Photo Courtesy of   Mariya Suzuki

Photo Courtesy of Mariya Suzuki


We've all dabbled in a bit of time travel. Be it to relive a happy moment or one that we'll forever wish we could change. The fact of the matter is, it is possible. So, on that note I implore we all travel back in time to the year 2016. It was the year that I jumped feet first into the world that is illustration, enamoured by its colour, energy, illusion and mystique. It was also the year I first discovered Mariya Suzuki's work; loved it so much that I had to jot down my thoughts on here for all to to see and then eagerly proceeded to ask her a bunch of questions about her life and work.

In October 2016, Mariya found a sliver of time to put finger to keyboard and graciously sent me her answers to my questions. I was elated! Gaining insight into the perspective of people whose work you admire is chance I will almost never pass up and I am oh-so grateful to Mariya for entertaining my curiosity. I am aware that several months have passed since I got her email but as the saying goes: Better late than never.

A Panorama Illustration ||  Photo Courtesy of    Mariya Suzuki

A Panorama Illustration || Photo Courtesy of Mariya Suzuki

Ok, let's jump right in. Three words you'd use to describe yourself are?

So sorry, I thought about this for a long time but couldn’t come up with a reasonable answer!

Where did you grow up and what did you want to be when you were younger?

I grew up in Nara, Japan. I lived in the mountains with my family from age 6 to 14. I wanted to be an artist.

What was it about art that had you spellbound making you want to give it a go yourself? And where did you draw your inspiration from at the time?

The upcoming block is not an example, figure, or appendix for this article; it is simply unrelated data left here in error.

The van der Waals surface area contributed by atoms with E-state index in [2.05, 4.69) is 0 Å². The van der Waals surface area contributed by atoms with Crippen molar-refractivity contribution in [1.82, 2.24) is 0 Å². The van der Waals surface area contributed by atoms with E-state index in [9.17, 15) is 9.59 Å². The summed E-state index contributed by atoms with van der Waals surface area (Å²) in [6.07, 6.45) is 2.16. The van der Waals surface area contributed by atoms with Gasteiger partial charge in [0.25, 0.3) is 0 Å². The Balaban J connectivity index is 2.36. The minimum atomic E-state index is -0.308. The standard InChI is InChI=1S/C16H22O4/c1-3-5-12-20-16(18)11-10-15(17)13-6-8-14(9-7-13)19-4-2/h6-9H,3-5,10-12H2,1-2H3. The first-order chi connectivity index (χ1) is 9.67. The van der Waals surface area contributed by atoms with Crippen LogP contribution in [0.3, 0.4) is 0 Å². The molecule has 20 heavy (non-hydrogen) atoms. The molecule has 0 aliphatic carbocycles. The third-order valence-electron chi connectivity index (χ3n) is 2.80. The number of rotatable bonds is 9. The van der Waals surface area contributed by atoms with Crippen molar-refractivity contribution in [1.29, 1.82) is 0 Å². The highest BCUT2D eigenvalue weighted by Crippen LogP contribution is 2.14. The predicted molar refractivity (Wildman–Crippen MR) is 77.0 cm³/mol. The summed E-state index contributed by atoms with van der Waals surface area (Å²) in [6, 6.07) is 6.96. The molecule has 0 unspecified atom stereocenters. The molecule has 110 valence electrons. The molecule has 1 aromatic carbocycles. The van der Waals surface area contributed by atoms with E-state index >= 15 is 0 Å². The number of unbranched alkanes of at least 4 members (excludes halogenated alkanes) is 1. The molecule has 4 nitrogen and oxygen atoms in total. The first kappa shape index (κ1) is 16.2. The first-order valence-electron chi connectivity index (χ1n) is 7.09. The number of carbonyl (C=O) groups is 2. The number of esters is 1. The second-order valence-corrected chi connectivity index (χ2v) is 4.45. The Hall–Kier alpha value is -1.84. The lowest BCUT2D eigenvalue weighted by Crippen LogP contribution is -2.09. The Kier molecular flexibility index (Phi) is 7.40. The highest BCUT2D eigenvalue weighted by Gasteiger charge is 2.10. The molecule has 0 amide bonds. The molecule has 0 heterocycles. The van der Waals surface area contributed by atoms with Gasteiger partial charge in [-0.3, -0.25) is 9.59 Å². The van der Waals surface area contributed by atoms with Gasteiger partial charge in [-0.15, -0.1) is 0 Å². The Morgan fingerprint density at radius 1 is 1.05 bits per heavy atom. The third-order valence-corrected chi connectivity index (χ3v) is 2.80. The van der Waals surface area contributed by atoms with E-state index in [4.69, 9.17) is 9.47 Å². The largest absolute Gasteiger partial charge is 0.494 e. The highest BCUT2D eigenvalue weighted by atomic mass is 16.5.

I’ve always liked drawing. And I was pretty good at it as a kid, and somehow I always knew that I would be an artist when I grew up. I remember drawing our family cat a lot.

How did you refine your drawing skills and then decide to study Illustration at uni in California? And how would you say that school environment has affected your artistic style today?

Before going to college, I didn’t really take special training in art except for the art classes provided at school. In high school I didn’t have any art classes. I drew for my friends and sometimes applied for art competitions. Though I spent more time in music during high school, my college major choice would always be art.

At university, I got the chance to take lots of different types of art classes. In some classes I had more freedom in concept/themes, while in others I had to work within a given theme. It allowed me to develop various areas of artistic skills. What I like to draw doesn’t seem to have changed much since then, though. I was drawing buildings and cityscapes, people, and coffee.

A  Cup  Illustration ||  Photo Courtesy of     Mariya Suzuki

A Cup Illustration || Photo Courtesy of  Mariya Suzuki

Were your family quite supportive of your desire to pursue the arts as a career?

My family has always been very supportive. I’m so grateful for that, and I want to give it back to them by succeeding as an artist.

You are working as a freelance illustrator now but how did you get to this point after graduation and are there any other lines of work you would like to/are try(ing) out?

When I moved back to Japan after graduation, I created an instagram account. At first, my instagram account was mainly for showing my friends overseas what I was up to because I was homesick for people and my lifestyle in Long Beach. But as I kept it up, the number of followers gradually grew and I “met” some artists in Tokyo through it.

Moving to Tokyo was huge for my career. There are so many opportunities and always so much going on. People I meet here are all eager to do new and fun things, inspiring me to do the same.

Having moved from the US back to Tokyo a few years ago, what are some of the things that you love and/or find unique about Tokyo and which 3 places would you recommend people visit?